Playing the first two rounds alongside Dustin Johnson – the undisputed world No. 1 who was fresh off a blowout victory at Kapalua – McIlroy beat him by a shot. Despite a 103-day competitive layoff, he played bogey-free for 52 holes. And he put himself in position to win, trailing by one heading into the final round. Though Fleetwood blew away the field with a back-nine 30 to defend his title, McIlroy collected his eighth top-5 in his last nine appearances in Abu Dhabi.

    “I know it’s only three months,” he said, “but things change, and I felt like maybe I needed a couple of weeks to get back into the thought process that you need to get into for competitive golf. I got into that pretty quickly this week, so that was the most pleasing thing.”

    The sense of relief afterward was palpable. McIlroy is entering his 11th full year as a pro, and deep down he likely realizes 2018 is shaping up as his most important yet.

    The former Boy Wonder is all grown up, and his main challengers now are a freakish athlete (DJ) and a trio of players under 25 (Jordan Spieth, Justin Thomas, Jon Rahm) who don’t lack for motivation or confidence. The landscape has changed significantly since McIlroy’s last major victory, in August 2014, and the only way he’ll be able to return to world No. 1 is to produce a sustained period of exceptional golf, like the rest of the game’s elite. (Based on average points, McIlroy, now ranked 11th, is closer to the bottom of the rankings, No. 1928, than to Johnson.)

    But after years of near-constant turmoil, McIlroy, 28, finally seems ready to pursue that goal again. He is planning the heaviest workload of his career – as many as 30 events, including seven more starts before the Masters – and appears refreshed and reenergized, perhaps because this year, for the first time in a while, he is playing without distractions.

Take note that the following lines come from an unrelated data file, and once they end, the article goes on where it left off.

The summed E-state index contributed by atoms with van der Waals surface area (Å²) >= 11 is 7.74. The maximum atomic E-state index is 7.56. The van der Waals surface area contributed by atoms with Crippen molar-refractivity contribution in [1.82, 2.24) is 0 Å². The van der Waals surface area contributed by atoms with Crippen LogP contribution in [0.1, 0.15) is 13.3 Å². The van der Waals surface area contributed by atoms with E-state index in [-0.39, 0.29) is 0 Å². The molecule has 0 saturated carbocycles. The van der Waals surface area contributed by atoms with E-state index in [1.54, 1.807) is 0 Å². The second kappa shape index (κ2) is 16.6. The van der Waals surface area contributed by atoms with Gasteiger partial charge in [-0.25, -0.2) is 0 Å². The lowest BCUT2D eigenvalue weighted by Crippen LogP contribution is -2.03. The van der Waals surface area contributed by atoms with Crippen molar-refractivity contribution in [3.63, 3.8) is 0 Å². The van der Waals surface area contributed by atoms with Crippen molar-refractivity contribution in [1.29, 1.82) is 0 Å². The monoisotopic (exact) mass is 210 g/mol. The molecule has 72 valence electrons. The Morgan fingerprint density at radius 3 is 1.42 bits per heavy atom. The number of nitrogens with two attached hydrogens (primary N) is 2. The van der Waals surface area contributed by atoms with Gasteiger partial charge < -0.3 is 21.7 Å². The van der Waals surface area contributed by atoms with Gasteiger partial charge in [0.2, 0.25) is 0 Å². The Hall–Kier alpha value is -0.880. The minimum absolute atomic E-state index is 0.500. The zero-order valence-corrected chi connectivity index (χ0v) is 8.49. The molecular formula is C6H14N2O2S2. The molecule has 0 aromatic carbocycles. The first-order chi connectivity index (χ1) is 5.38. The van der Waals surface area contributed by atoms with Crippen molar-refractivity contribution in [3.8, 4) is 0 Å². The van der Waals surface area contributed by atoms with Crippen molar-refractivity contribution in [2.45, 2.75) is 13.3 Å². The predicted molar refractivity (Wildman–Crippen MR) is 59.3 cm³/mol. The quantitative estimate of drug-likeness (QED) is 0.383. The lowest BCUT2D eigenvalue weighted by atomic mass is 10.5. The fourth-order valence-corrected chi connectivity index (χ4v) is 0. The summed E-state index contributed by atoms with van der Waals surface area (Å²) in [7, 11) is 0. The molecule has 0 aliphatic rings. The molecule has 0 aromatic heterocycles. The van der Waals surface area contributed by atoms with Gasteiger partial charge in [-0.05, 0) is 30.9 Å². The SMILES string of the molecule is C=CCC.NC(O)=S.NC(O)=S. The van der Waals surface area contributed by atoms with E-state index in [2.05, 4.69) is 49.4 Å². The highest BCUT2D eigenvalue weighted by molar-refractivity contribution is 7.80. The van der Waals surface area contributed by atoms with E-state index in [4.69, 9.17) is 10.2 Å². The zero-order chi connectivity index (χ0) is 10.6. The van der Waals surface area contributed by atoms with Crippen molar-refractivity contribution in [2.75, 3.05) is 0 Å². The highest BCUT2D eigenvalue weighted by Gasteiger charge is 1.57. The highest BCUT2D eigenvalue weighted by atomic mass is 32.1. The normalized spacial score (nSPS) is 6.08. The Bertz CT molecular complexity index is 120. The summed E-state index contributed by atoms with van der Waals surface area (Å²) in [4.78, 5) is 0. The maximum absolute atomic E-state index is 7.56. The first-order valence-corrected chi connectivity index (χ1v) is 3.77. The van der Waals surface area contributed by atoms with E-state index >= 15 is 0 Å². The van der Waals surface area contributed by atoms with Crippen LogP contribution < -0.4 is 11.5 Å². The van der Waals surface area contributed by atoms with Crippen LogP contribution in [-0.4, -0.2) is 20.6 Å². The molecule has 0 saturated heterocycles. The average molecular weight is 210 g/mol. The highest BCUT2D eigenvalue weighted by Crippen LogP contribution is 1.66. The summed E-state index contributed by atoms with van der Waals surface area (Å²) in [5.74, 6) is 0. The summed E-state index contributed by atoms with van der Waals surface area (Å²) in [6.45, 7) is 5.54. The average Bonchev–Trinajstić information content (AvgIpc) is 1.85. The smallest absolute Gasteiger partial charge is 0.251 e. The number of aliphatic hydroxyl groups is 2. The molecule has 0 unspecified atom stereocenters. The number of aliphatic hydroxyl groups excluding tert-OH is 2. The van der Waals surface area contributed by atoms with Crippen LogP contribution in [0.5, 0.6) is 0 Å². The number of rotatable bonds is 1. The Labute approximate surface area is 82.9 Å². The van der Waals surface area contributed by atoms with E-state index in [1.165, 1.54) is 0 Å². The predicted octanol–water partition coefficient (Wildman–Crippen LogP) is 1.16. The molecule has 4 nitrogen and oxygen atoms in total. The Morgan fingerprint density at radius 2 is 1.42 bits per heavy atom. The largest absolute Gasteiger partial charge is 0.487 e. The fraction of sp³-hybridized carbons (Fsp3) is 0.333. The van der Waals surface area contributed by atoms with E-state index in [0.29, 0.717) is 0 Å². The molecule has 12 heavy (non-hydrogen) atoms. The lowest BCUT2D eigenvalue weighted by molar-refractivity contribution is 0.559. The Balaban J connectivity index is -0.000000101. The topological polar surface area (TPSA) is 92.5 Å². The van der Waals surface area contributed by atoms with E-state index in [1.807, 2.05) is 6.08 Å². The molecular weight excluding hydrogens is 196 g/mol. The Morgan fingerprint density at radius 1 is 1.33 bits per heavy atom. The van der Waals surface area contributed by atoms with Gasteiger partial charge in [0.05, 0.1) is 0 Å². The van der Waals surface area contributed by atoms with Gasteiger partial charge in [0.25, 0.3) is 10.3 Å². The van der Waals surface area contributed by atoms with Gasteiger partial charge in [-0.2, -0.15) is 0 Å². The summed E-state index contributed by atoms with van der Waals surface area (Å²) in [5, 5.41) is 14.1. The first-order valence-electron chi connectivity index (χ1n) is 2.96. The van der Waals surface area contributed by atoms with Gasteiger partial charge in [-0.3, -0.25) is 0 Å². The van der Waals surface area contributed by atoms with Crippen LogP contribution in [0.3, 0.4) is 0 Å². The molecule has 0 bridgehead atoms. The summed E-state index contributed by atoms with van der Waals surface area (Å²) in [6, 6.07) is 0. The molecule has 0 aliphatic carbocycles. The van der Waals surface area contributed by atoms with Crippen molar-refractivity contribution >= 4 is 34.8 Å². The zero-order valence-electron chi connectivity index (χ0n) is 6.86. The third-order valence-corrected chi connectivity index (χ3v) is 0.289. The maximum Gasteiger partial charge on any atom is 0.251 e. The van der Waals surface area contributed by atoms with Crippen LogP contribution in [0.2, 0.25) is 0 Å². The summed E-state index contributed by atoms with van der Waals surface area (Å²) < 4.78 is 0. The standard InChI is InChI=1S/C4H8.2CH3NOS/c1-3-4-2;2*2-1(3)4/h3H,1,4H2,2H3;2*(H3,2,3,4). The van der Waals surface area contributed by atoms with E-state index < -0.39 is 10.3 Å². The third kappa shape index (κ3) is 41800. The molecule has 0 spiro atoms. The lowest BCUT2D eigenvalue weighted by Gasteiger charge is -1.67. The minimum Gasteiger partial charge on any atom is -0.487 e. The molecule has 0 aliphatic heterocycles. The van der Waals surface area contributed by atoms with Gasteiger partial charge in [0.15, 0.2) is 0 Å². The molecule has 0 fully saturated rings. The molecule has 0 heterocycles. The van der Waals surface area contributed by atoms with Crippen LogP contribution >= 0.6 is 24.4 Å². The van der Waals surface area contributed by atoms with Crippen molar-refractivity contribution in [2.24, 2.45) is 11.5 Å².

Not his relationships or his health. Not his equipment or his caddie or his off-course dealings.

    Everything in his life is lined up.

    Drama tends to follow one of the sport’s most captivating characters, but for now he can just play golf – lots and lots of golf. How liberating.

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    Crocker among quartet of Open qualifiers in Singapore

    By Will GrayJanuary 21, 2018, 2:20 pm

    Former amateur standout Sean Crocker was among four players who qualified for the 147th Open via top-12 finishes this week at the Asian Tour's SMBC Singapore Open as part of the Open Qualifying Series.

    Crocker had a strong college career at USC before turning pro late last year. The 21-year-old received an invitation into this event shortly thereafter, and he made the most of his appearance with a T-6 finish to net his first career major championship berth.

    There were four spots available to those not otherwise exempt among the top 12 in Singapore, but winner Sergio Garcia and runners-up Shaun Norris and Satoshi Kodaira had already booked their tickets for Carnoustie. That meant that Thailand's Danthai Boonma and Jazz Janewattanond both qualified thanks to T-4 finishes.


    Full-field scores from the Singapore Open